Chief Superintendent Fergus Healy.

Mullingar to retain supt role under new model

While a Garda Superintendent will continue to be based in Mullingar under the new An Garda Síochána Operating Model, no decision has yet been made on the portfolio they will hold.

Chief Superintendent Fergus Healy told a meeting of the Westmeath Joint Policing Committee (JPC) in Athlone yesterday (Monday) that “the intention” under the new Operating Model is to have two superintendents based in Westmeath, one in Mullingar and one Athlone.

However, he added that the portfolios for all superintendents will change, and “no decisions have yet been made” on what areas of responsibility will be assigned to each superintendent.

The JPC meeting was attended by Garda Commissioner Drew Harris, who told members that the issue of where superintendents would be assigned under the new model of policing “is a matter for the chief superintendent” but he added that way forward was not to start “stripping away” what is already in place.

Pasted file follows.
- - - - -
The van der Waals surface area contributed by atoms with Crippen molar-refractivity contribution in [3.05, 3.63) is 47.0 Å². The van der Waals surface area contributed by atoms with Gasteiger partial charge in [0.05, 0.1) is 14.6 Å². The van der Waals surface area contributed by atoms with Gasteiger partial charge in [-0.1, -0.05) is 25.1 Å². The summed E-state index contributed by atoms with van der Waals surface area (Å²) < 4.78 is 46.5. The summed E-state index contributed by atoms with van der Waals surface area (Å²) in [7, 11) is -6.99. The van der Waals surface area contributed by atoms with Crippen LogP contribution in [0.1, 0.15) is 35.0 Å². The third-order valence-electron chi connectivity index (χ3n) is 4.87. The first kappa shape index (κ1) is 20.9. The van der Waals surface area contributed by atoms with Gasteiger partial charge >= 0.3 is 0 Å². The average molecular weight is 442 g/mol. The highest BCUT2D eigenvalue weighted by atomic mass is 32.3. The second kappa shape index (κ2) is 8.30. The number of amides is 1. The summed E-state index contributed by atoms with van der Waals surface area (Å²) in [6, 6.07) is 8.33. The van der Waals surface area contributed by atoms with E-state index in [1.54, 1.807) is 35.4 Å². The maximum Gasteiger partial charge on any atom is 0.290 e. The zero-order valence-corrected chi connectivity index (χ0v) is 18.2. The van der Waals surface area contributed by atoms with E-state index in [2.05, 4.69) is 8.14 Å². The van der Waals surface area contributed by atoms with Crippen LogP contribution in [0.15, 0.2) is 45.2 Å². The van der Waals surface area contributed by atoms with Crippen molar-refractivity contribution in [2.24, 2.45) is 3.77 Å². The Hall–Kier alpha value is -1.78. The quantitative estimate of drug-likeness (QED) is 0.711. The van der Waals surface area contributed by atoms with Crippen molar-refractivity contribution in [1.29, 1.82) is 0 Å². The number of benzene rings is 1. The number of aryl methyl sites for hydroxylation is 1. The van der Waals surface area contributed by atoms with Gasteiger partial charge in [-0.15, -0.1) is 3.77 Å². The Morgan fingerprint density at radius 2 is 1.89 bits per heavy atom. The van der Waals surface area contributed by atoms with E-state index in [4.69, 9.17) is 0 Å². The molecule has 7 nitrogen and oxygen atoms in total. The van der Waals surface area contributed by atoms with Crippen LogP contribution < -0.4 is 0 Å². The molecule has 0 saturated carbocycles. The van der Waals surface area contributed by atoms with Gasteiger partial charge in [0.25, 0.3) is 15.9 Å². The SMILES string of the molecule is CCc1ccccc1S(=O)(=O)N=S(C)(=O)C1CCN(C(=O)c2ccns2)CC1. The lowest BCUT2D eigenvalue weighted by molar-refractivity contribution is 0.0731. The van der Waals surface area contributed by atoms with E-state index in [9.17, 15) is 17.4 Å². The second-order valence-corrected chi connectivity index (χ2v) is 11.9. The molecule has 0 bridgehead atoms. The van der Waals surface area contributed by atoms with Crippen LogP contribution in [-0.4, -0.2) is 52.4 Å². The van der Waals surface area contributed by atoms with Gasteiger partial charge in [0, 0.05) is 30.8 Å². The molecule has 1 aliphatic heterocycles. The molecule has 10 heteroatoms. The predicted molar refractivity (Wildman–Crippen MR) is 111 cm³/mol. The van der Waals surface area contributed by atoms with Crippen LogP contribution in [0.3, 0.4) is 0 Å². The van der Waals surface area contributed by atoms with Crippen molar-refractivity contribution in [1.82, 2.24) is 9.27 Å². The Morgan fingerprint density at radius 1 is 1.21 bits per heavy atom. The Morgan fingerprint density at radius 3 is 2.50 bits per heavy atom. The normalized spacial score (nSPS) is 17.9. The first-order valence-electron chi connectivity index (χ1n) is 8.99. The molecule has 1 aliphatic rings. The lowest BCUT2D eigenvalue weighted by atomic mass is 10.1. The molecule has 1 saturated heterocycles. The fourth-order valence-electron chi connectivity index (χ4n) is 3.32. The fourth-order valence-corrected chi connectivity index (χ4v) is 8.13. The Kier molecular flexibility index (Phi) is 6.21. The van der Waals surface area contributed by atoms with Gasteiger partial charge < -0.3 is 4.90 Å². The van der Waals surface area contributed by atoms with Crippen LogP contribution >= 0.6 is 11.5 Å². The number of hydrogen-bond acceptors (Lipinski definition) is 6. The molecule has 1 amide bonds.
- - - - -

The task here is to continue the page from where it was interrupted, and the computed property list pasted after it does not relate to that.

Commissioner Harris gave a detailed presentation to the meeting of the plans to be put in place under the new Operating Model, which is the largest organisational shake-up for An Garda Síochána since its foundation.

These include plans to recruit up to 800 new members next year, subject to funding; a return to community policing and more frontline gardaí; larger garda divisions, enhanced national and regional support and improved performance.

Garda Commissioner Harris said An Garda Síochána is dealing with “a changing and more diverse society” and the force has to adapt to take account of this.

He referenced a large increase in online scams “including investment scams and romance scams” in recent times.

“Regrettably, we have also seen an increase in domestic violence, and in serious sexual assault and the abuse of children online,” said the commissioner, who added that a lot of the crime that the force is currently dealing with takes place “in the home, or at the end of the world wide web”.

The commissioner said it is his intention to bring the numbers in An Garda Síochána up to full strength of 15,000 within the next year, from the current figure of 14,300. “We have some way to go,” he said, “but we have a lot of government buy-in on this, so I am confident we can make it happen.”

The new Operating Model will result in the 28 existing garda divisions being reduced to 19.

Despite fears that it could lose out to Navan under the restructuring process, Mullingar Garda Station was chosen as the headquarters of the newly-amalgamated Meath Westmeath Division.